12 comments

  1. This comment is in response to Dustin. Dustin, I believe the correct team any thoughtful Hoosier would be rooting for is Louisville. Having their tournament ruined by the Cards would send an ultrasonic shock wave throughout the Bluegrass State. We’re talking massive heartbreak, the gnashing of tooth, and the horrible lamentations of their sister-wives. Real end of days stuff.

    There won’t be enough shine to drown the sorrows.

    Delicious, delicious schadenfreude.

  2. Agreed. I’m pulling big time for the Cards to win. It would be far more damaging to the brittle Kaintuck psyche to lose to the red-headed stepchild than it would have been to drop another to the Hoosiers.

  3. I’m also rooting HARD for Louisville.

    If they beat Kaintuck, their moonshine-filled brains would EXPLODE.

    It would be GLORIOUS!!!

    Plus, I lived in Louisville for a year so I’d like to see them do well.

  4. Dustin/Ryan
    A reason not to send a player to prep school rather than red shirting at IU is they become recruits again so they could go elsewhere. At iu, they are here, learning the program under the eyes of the coaching staff

  5. Charles,
    What Laffy said. Obviously, it would benefit them more to be under the eyes of the coaching staff and if there were no scholarship issue, redshirting would clearly be a better idea than sending someone to prep school, but someone’s gotta go or someone’s gotta give up their scholarship. 14 has to become 13 somehow someway, and redshirting doesn’t solve that problem.

  6. I was listening to ESPN radio and the subject was how boxing and college basketball are the only two sports that were much better 20 years ago. The great athletes no longer become boxers and great basketball players no longer stay for four years. I listened and thought…

    …that’s who we are. IU is a basketball team from 20 years ago. Now, we aren’t loaded head to toe with top flight talent but we do have kids that are going to play together for several years. When you do that you can be better than the team with loaded top flight talent. When you add top flight talent the sky is the limit.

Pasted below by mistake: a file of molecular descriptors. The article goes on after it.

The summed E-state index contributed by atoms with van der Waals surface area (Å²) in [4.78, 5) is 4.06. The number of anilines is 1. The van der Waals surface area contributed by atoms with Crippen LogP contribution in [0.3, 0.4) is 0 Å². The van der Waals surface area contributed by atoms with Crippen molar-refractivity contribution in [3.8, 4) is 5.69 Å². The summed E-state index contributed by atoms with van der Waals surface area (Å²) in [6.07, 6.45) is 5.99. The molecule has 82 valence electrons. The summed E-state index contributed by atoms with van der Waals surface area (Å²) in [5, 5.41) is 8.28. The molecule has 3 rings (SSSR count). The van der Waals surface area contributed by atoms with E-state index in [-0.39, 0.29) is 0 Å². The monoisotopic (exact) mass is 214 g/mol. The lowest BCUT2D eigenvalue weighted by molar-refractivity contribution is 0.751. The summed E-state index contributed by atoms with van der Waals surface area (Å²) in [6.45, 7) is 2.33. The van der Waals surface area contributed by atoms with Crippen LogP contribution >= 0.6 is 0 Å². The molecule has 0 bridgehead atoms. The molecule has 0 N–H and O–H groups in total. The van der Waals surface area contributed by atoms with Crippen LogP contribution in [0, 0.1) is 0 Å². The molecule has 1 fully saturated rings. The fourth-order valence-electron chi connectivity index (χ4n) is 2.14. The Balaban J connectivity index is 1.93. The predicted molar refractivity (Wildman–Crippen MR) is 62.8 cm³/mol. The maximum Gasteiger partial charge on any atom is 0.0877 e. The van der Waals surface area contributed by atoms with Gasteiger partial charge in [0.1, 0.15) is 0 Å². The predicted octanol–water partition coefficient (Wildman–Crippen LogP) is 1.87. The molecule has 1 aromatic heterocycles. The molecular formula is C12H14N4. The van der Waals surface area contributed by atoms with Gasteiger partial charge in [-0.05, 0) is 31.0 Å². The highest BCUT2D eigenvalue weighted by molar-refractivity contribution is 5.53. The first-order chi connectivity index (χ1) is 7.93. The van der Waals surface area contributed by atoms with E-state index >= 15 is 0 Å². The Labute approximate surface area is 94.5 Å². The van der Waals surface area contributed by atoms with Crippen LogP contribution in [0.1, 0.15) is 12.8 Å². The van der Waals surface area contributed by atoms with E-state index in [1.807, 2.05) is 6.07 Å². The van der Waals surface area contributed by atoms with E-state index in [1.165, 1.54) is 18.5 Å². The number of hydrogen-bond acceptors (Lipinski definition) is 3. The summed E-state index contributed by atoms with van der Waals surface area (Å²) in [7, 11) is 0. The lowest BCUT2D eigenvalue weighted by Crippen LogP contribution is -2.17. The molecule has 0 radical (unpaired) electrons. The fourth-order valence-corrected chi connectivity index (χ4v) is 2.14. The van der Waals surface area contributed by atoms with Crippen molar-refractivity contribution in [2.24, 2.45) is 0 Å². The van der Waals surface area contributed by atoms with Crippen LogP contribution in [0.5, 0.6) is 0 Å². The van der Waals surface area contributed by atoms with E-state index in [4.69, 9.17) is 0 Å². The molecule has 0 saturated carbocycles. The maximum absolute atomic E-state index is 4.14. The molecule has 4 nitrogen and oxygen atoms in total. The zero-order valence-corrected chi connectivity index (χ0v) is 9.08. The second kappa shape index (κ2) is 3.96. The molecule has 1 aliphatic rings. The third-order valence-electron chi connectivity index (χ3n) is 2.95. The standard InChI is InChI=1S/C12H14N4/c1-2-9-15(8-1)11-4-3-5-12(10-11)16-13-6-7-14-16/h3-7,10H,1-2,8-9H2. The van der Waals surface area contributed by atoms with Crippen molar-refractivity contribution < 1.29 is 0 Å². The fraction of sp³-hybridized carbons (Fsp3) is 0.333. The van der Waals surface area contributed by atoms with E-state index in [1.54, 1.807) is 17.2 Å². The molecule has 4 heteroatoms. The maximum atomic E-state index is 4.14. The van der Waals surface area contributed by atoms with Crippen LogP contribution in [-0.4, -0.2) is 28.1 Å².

I’m going to make a prediction. Even though we can now compete for the best players in the country I’m betting incoming Hoosiers are going to be the kind of guys that play for 4 years. I’m betting (hoping) that CTC creates an environment that, barring severe family financial hardship, players will come to IU with the intention of graduating (stay Cody, stay).

    If he can do that we’re hanging banners.

  7. Chet, I think that will be the intent of the players IU recruits. But there will always be exceptions. If talented young men comes to IU with the intention of getting their degree, but they discover after year or two that they are elite players college BB players and highly desired by the NBA, some will no doubt leave for the obvious opportunity to secure their financial future. Nothing wrong with that and it would be sign that IU BB is doing the right things.

    But I hope we never get into a pattern of recruiting “one-and-done” players, like KY does. That’s not really college basketball.

    Hopefully, the NBA and NCAA will modify the rules, and either allow kids over 18 to be drafted right out of HS, or require them to be out of HS for at least two years before becoming eligible for the NBA draft. Either of those rules changes would improve the situation for college basketball.

    The real issue is the NCAA elevating and enforcing the academic requirements and academic performance standards required to play a “varsity” sport. They need to make sure that as long as the young people are in college that they are legitimate students, and not just athletes appearing to be students. There should be elevated minimum academic standards so that these young people can, at the very least, obtain a certain amount of quality education while they’re on campus. If the NCAA does that, a major portion of the problem is solved.

  8. All the ‘one and done’ rule has accomplished is to make the “schools” that never intended to provide an education anyway (i.e. Kentucky) perennial powerhouses. It just made things worse. But it’s the NBA’s rule and it’s just so they can evaluate talent for a year. The NCAA needs to put in a rule that doesn’t make a mockery of amateurism.

    “Come to Kentucky and take a couple ‘classes’ (nudge, nudge, wink, wink) in the fall and you’re good to go. We’ll even doctor up your transcript if you, God forbid, have to come back for a second year.”

  9. Chet, you’re right, it is the NBA’s rule. But if the NCAA wanted to stop this, they could impose a penalty for schools that lose players to the NBA after only one year on campus. Let’s say they take a scholarship away, or ban the team from post-season play for a year. Instantly, the NBA would rescind their one-year rule and return to drafting kids right out of HS.

    I know it seems harsh, and it is certainly not PC, but the vast majority of these one and done players are not the least bit interested in academics. It is a joke and it makes a mockery out of the term student athlete. If they can play in the NBA at 18, let them.

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